Speaking at a recent field day, Jones stressed that Dow and Phytogen do not recommend this practice and, therefore, neither does Clemson University — or any other university.
In his research project at the PeeDee Agriculture Research and Extension Center near Florence, S.C., Jones looked at one-time applications of 29, 58, 87 and 116 ounces per acre of glufosinate on Widestrike cotton.
He notes that it is legal to apply up to 87 ounces of glufosinate on cotton during one growing season.
LibertyLink 1773, which is tolerant to glufosinate, was planted in side-by-side plots next to Phytogen 375 cotton, which contains the Widestrike gene. The cotton in this test was planted on May 16, in 40-foot long plots.
Glufosinate was sprayed on the plots at the three leaf stage, at various rates, at the nine leaf stage at varying rates and at both the three and nine leaf stage at various rates.
“Even at the lower rates we did see an interaction between varieties,” Jones says. “That’s exactly what Dow and Phytogen predicted would happen,” he adds
The Clemson researchers used a 0-10 rating scale to measure overall plant health in the plots. Across all treatments there was more damage in the Widestrike plots than in the LibertyLink varieties, he points out.
How much the leaf loss and plant discoloration affects yield loss and cotton quality will be determined when the cotton plots are harvested.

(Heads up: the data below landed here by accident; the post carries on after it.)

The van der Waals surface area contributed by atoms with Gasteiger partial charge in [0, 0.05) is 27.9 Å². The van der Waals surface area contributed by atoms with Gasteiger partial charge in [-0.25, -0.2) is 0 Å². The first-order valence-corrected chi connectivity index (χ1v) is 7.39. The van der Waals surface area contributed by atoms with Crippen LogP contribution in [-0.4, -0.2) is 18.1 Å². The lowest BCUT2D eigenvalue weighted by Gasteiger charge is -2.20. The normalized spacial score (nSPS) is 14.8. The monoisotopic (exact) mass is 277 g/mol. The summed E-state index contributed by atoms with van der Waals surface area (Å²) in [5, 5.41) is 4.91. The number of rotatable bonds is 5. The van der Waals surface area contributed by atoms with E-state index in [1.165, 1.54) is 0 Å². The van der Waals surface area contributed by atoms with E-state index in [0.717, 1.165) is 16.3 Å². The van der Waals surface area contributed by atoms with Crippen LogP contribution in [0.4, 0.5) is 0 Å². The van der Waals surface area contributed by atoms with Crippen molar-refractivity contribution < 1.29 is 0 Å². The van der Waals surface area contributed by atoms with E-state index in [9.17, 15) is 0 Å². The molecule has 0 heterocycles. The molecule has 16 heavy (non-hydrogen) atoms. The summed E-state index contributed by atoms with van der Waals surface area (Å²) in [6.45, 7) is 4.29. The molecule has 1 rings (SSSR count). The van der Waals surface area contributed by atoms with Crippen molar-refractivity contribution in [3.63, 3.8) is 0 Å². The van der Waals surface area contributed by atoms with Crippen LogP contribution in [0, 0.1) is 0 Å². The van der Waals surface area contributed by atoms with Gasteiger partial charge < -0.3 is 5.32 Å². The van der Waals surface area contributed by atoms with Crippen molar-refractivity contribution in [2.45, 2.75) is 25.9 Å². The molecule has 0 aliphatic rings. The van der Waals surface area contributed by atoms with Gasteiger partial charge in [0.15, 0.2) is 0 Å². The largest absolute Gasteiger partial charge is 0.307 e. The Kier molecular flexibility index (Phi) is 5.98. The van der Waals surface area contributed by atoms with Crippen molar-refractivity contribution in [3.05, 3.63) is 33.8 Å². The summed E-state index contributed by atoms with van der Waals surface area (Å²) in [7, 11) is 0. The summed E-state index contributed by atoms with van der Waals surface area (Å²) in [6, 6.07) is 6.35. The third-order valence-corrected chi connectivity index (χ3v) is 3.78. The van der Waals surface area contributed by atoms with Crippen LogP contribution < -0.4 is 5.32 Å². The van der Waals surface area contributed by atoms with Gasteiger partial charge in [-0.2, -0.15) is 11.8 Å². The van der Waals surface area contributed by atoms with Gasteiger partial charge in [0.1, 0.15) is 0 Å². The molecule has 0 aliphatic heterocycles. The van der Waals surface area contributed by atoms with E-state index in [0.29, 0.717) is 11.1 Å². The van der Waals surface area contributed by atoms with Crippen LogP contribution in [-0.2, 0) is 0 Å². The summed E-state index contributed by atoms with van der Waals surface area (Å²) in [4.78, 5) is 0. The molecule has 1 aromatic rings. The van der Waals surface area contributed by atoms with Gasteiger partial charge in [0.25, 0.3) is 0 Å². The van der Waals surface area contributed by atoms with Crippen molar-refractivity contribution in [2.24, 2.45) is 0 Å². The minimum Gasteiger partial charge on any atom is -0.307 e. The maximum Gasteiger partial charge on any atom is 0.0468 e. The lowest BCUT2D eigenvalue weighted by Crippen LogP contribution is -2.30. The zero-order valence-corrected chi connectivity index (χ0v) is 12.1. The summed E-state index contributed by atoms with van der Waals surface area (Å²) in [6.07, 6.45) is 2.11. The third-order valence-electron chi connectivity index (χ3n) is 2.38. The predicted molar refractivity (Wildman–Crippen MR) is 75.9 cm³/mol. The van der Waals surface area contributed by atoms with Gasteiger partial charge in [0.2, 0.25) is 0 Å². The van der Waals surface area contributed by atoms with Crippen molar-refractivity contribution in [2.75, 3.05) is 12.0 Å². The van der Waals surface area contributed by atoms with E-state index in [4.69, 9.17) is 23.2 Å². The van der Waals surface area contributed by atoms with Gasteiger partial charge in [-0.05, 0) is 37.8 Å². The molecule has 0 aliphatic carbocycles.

In similar tests at the University of Georgia, researchers saw consistent 15-20 percent leaf loss, but there was no corresponding loss of yield.
The cotton plants, which were sprayed with different rates of glufosinate back in June, had grown out of the damage by the time the early August field day was held. Still attendees to the field day had little trouble telling which rows were Widestrike-containing Phytogen 375 and which were LibertyLink 1773, because of the number of dead leaves in the plot rows.
When researchers waited until the nine leaf stage to apply glufosinate, there was less visible damage. “At this growth stage coverage is an issue,” Jones explains. “If you don’t get good coverage, you don’t get good weed control. Likewise, you don’t get as much plant damage,” he notes.
Jones contends any time there is a loss of leaves on a cotton plant, there is a higher risk of reducing boll fill and thus reducing yield. The cotton plant usually compensates for the leaf loss, but any number of factors can prevent the cotton plant from making this compensation, Jones explains.
“To show visitors to the field day what the June damage looked like, we sprayed the two varieties with a high rate of glufosinate in late July, with temperatures at or near 100 degrees F. We actually knocked some bolls off of the Widestrike varieties.”
“If a grower used glufosinate in a late-season salvage treatment on Widestrike cotton, I think there could be significant yield loss, Jones says.
While the practice of using Liberty Link herbicide on Widestrike cotton varieties is legal, the combination of the high value of cotton and the lack of a corporate safety net if something goes wrong, make it a high risk strategy that could cost, rather than save, growers money.